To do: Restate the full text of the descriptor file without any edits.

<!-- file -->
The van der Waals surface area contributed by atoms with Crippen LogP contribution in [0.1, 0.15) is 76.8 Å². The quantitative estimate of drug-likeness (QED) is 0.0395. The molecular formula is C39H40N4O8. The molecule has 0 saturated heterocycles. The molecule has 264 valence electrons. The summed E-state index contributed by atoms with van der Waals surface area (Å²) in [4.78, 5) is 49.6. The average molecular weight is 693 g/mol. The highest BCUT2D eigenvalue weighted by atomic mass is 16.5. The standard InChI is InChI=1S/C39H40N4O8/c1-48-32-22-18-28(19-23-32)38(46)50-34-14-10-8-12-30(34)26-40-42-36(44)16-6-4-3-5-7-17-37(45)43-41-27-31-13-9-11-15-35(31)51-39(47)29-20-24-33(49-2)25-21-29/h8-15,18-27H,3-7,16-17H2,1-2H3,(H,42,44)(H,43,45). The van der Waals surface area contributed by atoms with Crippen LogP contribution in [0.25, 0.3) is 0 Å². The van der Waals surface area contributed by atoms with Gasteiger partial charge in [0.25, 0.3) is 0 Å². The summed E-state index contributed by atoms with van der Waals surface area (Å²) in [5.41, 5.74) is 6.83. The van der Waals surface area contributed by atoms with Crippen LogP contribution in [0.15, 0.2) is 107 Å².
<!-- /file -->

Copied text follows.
The van der Waals surface area contributed by atoms with Crippen LogP contribution in [0.1, 0.15) is 76.8 Å². The quantitative estimate of drug-likeness (QED) is 0.0395. The molecular formula is C39H40N4O8. The molecule has 0 saturated heterocycles. The molecule has 264 valence electrons. The summed E-state index contributed by atoms with van der Waals surface area (Å²) in [4.78, 5) is 49.6. The average molecular weight is 693 g/mol. The highest BCUT2D eigenvalue weighted by atomic mass is 16.5. The standard InChI is InChI=1S/C39H40N4O8/c1-48-32-22-18-28(19-23-32)38(46)50-34-14-10-8-12-30(34)26-40-42-36(44)16-6-4-3-5-7-17-37(45)43-41-27-31-13-9-11-15-35(31)51-39(47)29-20-24-33(49-2)25-21-29/h8-15,18-27H,3-7,16-17H2,1-2H3,(H,42,44)(H,43,45). The van der Waals surface area contributed by atoms with Crippen LogP contribution in [0.25, 0.3) is 0 Å². The van der Waals surface area contributed by atoms with Gasteiger partial charge in [0.25, 0.3) is 0 Å². The summed E-state index contributed by atoms with van der Waals surface area (Å²) in [5.41, 5.74) is 6.83. The van der Waals surface area contributed by atoms with Crippen LogP contribution in [0.15, 0.2) is 107 Å².